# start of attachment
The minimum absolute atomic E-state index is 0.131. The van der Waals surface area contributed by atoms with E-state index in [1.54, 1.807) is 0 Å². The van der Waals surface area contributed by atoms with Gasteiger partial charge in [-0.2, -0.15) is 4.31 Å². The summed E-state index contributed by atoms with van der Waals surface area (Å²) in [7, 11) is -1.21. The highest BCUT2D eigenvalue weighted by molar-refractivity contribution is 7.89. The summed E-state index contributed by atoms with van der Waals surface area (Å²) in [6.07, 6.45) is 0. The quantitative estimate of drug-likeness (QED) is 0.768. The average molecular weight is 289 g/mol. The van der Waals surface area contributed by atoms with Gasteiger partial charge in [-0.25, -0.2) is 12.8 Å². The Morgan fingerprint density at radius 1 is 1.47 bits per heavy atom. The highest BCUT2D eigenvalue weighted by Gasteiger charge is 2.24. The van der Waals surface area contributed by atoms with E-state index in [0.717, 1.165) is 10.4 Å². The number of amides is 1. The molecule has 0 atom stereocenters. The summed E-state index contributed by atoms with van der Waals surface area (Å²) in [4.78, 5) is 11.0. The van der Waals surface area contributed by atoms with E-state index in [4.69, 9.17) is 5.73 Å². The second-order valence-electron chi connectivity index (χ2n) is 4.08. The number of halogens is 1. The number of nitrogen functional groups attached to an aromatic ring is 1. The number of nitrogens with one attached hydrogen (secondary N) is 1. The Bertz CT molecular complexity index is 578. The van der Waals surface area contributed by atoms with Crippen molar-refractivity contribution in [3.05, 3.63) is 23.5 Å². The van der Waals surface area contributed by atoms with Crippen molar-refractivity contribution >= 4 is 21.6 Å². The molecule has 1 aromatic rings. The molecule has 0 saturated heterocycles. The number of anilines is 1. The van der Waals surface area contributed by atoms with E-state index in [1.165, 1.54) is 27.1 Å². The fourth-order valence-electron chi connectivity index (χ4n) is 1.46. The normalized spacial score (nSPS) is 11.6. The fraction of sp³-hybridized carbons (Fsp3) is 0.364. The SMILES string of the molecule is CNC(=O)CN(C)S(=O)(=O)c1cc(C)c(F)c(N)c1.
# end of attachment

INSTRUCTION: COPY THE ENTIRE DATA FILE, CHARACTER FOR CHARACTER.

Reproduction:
The minimum absolute atomic E-state index is 0.131. The van der Waals surface area contributed by atoms with E-state index in [1.54, 1.807) is 0 Å². The van der Waals surface area contributed by atoms with Gasteiger partial charge in [-0.2, -0.15) is 4.31 Å². The summed E-state index contributed by atoms with van der Waals surface area (Å²) in [7, 11) is -1.21. The highest BCUT2D eigenvalue weighted by molar-refractivity contribution is 7.89. The summed E-state index contributed by atoms with van der Waals surface area (Å²) in [6.07, 6.45) is 0. The quantitative estimate of drug-likeness (QED) is 0.768. The average molecular weight is 289 g/mol. The van der Waals surface area contributed by atoms with Gasteiger partial charge in [-0.25, -0.2) is 12.8 Å². The Morgan fingerprint density at radius 1 is 1.47 bits per heavy atom. The highest BCUT2D eigenvalue weighted by Gasteiger charge is 2.24. The van der Waals surface area contributed by atoms with E-state index in [0.717, 1.165) is 10.4 Å². The number of amides is 1. The molecule has 0 atom stereocenters. The summed E-state index contributed by atoms with van der Waals surface area (Å²) in [4.78, 5) is 11.0. The van der Waals surface area contributed by atoms with E-state index in [4.69, 9.17) is 5.73 Å². The second-order valence-electron chi connectivity index (χ2n) is 4.08. The number of halogens is 1. The number of nitrogen functional groups attached to an aromatic ring is 1. The number of nitrogens with one attached hydrogen (secondary N) is 1. The Bertz CT molecular complexity index is 578. The van der Waals surface area contributed by atoms with Crippen molar-refractivity contribution in [3.05, 3.63) is 23.5 Å². The van der Waals surface area contributed by atoms with Crippen molar-refractivity contribution >= 4 is 21.6 Å². The molecule has 1 aromatic rings. The molecule has 0 saturated heterocycles. The number of anilines is 1. The van der Waals surface area contributed by atoms with E-state index in [1.165, 1.54) is 27.1 Å². The fourth-order valence-electron chi connectivity index (χ4n) is 1.46. The normalized spacial score (nSPS) is 11.6. The fraction of sp³-hybridized carbons (Fsp3) is 0.364. The SMILES string of the molecule is CNC(=O)CN(C)S(=O)(=O)c1cc(C)c(F)c(N)c1.